All hard work brings a profit, but mere talk leads only to poverty.  Proverbs 14:23

Honestly, I enjoy my normal full-time job 90 percent of the time.  There are no perfect jobs, but there are usually things you can find to like about most every job, if you look long enough.  As long as you are not putting your or other’s  life and health in danger, you should give yourself a little time to adjust to a new job.  Work ethics develop at a young age, as I remember wanting to help my father on the farm long before I was really much help, and eventually allowed to walk beans.  I encourage all young people who are starting to work to try a variety of jobs if they are able.  One Summer, when in High School, I signed up with a local work-placement organization who would call me when someone needed help with a project for a day or two.  I spent one day moving furniture, one day doing construction on a farm building, and another day riding all around Iowa picking up unused seed corn.  You can learn something from most every job you encounter, even if it is that you never want to do that job again.  Are there any jobs you feel are ‘beneath’ you and you are unwilling to do…Why is that? 

For even when we were with you, we gave you this rule: “The one who is unwilling to work shall not eat.”  2 Thessalonians 3:10

At times, we may be critical of people who are panhandling, walking the streets, or not working – by our definition.  I know some people who have a disability, but still hustle and work several odd jobs to provide a meager income.  Not all disabilities are always visible.  I know several others who are fairly able bodied and minded, who are on disability or seek to be, so they don’t have to work at what they have been doing.  We don’t always know the whole story.  I do think it is important to give people an opportunity to show what they are capable of doing and even if they make mistakes, to allow them some room to learn new skills required for a job.  Not everyone is fit for every job, but they should at least be given a chance to succeed or fail, just like others have done for you.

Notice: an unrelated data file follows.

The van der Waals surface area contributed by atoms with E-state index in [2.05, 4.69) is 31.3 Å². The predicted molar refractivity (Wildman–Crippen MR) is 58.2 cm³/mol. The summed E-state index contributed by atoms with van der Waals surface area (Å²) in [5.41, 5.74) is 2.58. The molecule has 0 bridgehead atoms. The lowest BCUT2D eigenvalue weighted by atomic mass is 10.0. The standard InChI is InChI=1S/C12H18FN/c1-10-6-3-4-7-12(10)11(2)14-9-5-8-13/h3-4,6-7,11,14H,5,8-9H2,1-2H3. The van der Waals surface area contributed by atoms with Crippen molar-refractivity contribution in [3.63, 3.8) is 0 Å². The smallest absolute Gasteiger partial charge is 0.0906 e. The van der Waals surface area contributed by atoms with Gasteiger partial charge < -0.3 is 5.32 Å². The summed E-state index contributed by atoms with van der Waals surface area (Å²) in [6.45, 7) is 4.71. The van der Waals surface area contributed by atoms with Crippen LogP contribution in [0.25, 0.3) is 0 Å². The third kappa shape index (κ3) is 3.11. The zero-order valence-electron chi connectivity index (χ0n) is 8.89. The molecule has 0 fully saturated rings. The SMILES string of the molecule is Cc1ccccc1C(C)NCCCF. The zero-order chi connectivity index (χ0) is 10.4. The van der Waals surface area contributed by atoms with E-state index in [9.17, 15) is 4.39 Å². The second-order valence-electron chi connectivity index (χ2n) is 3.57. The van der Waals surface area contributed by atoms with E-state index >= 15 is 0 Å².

So I saw that there is nothing better for a person than to enjoy their work, because that is their lot. For who can bring them to see what will happen after them?  Ecclesiastes 3:22

So, what is your attitude toward the work set before you today?  If your job is something you dread each day, you are doing it wrong!  We all have God given gifts and abilities that we can use for something good.  We may not always fully utilize them in every job we do, but we should make the most of every opportunity to do the best we can.  Even if you feel ‘stuck’ in your current place of employment, without much opportunity for advancement or other job prospects, you should still do your best work and focus on the things that you enjoy about it.  There is not ‘perfect’ job and the grass often seems greener on the other side till you get there are realize it is not.  So, learn to do your job as best you can, at least until an opportunity for something that may be a better fit comes along.  Remember, you are not just working for a boss, you are working for The Boss from now to the day you die, so get used to it and enjoy the work set before you!

Whatever you do, work at it with all your heart, as working for the Lord, not for human masters.  Colossians 3:23

Yours in Christ,



What good is it, my brothers and sisters, if someone claims to have faith but has no deeds? Can such faith save them?   Suppose a brother or a sister is without clothes and daily food.   If one of you says to them, “Go in peace; keep warm and well fed,” but does nothing about their physical needs, what good is it?   In the same way, faith by itself, if it is not accompanied by action, is dead.  James 2:14-17